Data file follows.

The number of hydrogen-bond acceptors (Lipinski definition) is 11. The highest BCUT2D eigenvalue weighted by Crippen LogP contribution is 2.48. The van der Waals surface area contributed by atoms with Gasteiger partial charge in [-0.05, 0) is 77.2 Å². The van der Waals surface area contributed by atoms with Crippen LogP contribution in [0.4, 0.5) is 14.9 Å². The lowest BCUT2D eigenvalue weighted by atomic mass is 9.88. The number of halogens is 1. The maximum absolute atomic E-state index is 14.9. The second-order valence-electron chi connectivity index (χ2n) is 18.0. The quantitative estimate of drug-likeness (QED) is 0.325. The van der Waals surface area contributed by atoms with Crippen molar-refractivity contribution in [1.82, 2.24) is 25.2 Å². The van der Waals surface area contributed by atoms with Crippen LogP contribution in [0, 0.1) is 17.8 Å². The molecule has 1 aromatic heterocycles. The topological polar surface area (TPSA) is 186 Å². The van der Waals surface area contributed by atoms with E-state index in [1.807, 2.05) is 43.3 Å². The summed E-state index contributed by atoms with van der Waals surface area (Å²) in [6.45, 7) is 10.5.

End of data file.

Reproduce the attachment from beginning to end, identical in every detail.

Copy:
The number of hydrogen-bond acceptors (Lipinski definition) is 11. The highest BCUT2D eigenvalue weighted by Crippen LogP contribution is 2.48. The van der Waals surface area contributed by atoms with Gasteiger partial charge in [-0.05, 0) is 77.2 Å². The van der Waals surface area contributed by atoms with Crippen LogP contribution in [0.4, 0.5) is 14.9 Å². The lowest BCUT2D eigenvalue weighted by atomic mass is 9.88. The number of halogens is 1. The maximum absolute atomic E-state index is 14.9. The second-order valence-electron chi connectivity index (χ2n) is 18.0. The quantitative estimate of drug-likeness (QED) is 0.325. The van der Waals surface area contributed by atoms with Crippen molar-refractivity contribution in [1.82, 2.24) is 25.2 Å². The van der Waals surface area contributed by atoms with Crippen LogP contribution in [0, 0.1) is 17.8 Å². The molecule has 1 aromatic heterocycles. The topological polar surface area (TPSA) is 186 Å². The van der Waals surface area contributed by atoms with E-state index in [1.807, 2.05) is 43.3 Å². The summed E-state index contributed by atoms with van der Waals surface area (Å²) in [6.45, 7) is 10.5.